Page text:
The INTERNATIONAL LAND YACHT Series is the last word in travel luxury, combining every Airstream engineering achievement with elegant interior furnishings. Beautiful materials are used for the upholstery; draperies are tastefully lined; matching bed spreads are included as well as wall pads to give the appearance of a couch. All fabrics are chosen for carefree maintenance and resistance to wear under the most exacting conditions. Cabinets are exquisitely finished. Self containment is developed to the highest degree in these models. Any new equipment available here or abroad is tested for possible inclusion to make the International the most independant and luxurious. The basic additional features include a water purifier, 12V electrical system throughout including a 12V ceiling ventilator fan and 12V outlet for a shaver and other appliances. Two oversize gas tanks with automatic switch-over regulator, space heater, police-type radio antenna and deluxe hub caps. The features of the International Land Yacht models are not "frozen," they are subject to constant improvement to give their owners the very best.

There is an Airstream model to suit your dreams. Whichever one you choose will take you on the happiest travel-adventures anywhere in the world.


*If it isn't an AIRSTREAM, it isn't a LAND YACHT"

This use of the term Land Yacht is probably not the first use of it in Airstream literature or promotional materials. Wally sure had a way with words. This is, no doubt, a reflection on his days as an advertising exec.

Brad
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Old 07-15-2006, 03:46 PM   #4
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Thanks! Another question? Did these little travelers have a fresh water tank and water heater? If not, are they easy upgrades?
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Old 07-15-2006, 03:49 PM   #5
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You answered my second post as well. Thanks again.

If we get the trailer, we'll definately post some photos...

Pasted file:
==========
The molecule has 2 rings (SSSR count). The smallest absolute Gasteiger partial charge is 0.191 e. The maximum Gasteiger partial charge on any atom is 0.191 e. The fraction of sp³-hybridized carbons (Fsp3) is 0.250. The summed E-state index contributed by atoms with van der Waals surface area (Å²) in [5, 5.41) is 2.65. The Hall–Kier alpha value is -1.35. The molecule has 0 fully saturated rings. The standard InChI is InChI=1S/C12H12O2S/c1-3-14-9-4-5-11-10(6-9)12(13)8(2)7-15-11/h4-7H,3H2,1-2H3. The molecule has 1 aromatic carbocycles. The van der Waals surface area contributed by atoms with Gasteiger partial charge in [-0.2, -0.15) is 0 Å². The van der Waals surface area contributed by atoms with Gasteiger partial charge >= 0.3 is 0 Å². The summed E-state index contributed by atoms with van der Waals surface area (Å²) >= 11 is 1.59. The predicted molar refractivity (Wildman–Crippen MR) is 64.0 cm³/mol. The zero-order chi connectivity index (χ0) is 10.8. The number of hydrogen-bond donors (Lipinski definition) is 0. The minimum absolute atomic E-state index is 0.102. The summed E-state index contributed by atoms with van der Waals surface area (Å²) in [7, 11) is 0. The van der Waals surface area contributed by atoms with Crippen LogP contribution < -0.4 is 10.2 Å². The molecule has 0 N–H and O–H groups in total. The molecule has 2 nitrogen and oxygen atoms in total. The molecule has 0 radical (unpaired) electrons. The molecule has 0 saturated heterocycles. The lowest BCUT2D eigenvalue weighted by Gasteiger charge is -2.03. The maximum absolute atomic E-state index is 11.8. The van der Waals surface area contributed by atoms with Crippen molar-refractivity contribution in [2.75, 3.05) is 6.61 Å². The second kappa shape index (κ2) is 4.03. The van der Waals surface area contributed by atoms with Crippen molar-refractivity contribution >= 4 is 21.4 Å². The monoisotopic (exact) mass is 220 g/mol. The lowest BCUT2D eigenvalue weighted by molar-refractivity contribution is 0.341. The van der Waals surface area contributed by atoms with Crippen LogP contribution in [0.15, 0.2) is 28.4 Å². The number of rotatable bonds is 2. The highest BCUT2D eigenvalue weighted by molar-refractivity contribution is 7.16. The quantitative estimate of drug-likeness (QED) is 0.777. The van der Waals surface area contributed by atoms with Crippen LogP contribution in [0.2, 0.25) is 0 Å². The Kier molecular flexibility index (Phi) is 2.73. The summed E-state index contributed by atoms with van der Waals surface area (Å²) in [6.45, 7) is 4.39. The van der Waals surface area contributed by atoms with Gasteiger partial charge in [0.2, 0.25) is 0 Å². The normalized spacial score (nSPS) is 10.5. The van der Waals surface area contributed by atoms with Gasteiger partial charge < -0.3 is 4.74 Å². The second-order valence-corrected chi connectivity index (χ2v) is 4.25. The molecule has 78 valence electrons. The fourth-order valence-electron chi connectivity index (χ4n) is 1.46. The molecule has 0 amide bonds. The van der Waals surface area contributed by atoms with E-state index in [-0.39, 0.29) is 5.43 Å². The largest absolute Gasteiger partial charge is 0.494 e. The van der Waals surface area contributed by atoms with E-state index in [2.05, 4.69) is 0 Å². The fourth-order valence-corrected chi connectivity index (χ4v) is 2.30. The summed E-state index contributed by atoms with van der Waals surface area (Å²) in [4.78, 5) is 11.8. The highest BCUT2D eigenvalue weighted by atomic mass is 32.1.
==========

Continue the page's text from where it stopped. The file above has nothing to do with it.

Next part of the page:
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Old 07-15-2006, 03:50 PM   #6
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These early Travelers should have both but depending on designation of model, may not have a compressor to pressurize the tank or may not have the gas feature for the water heater.

I've seen a few of these Travelers and they are really cool. I wouldn't hesitate to get one if it has any potential at all of being restored.

Brad
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Old 07-15-2006, 04:03 PM   #7
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I think there might be a little variability in use of the term "Land Yacht" in 1959. My '59 Tradewind was not badged as a Land Yacht, but it did have the pressurized water system, gas water heater, full 12V system including dual lights and vent fans, "self contained" toilet, and ducted furnace.

The only non land yacht feature is the 1-way (120vac) refrigerator.
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Old 07-15-2006, 04:14 PM   #8
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Don ~

I have found a few of the early '59's to not have the LY badging but some of the features of a Land Yacht model too. It seems there were some discrepencies between the factories as well. The only certianty back then appears to be that there were no certianties.

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Old 08-03-2006, 10:08 PM   #9
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Awnings...

If you want to go "original" Vintage Trailer Supply has awnings that look pretty cool. Otherwise you might want to install a Zip Dee Awning. Might ask folks which they prefer and why before the investment.

http://www.vintagetrailersupply.com/...Search=awnings

We have a vintage trailer and we prefer not to have any more "holes" in it than necessary... it is just one more thing to possibly fix. Besides we like the vintage look.

Do a little homework and you won't be sorry. Have fun!

Mrs. NorCal Bambi (traveling in S Tardis)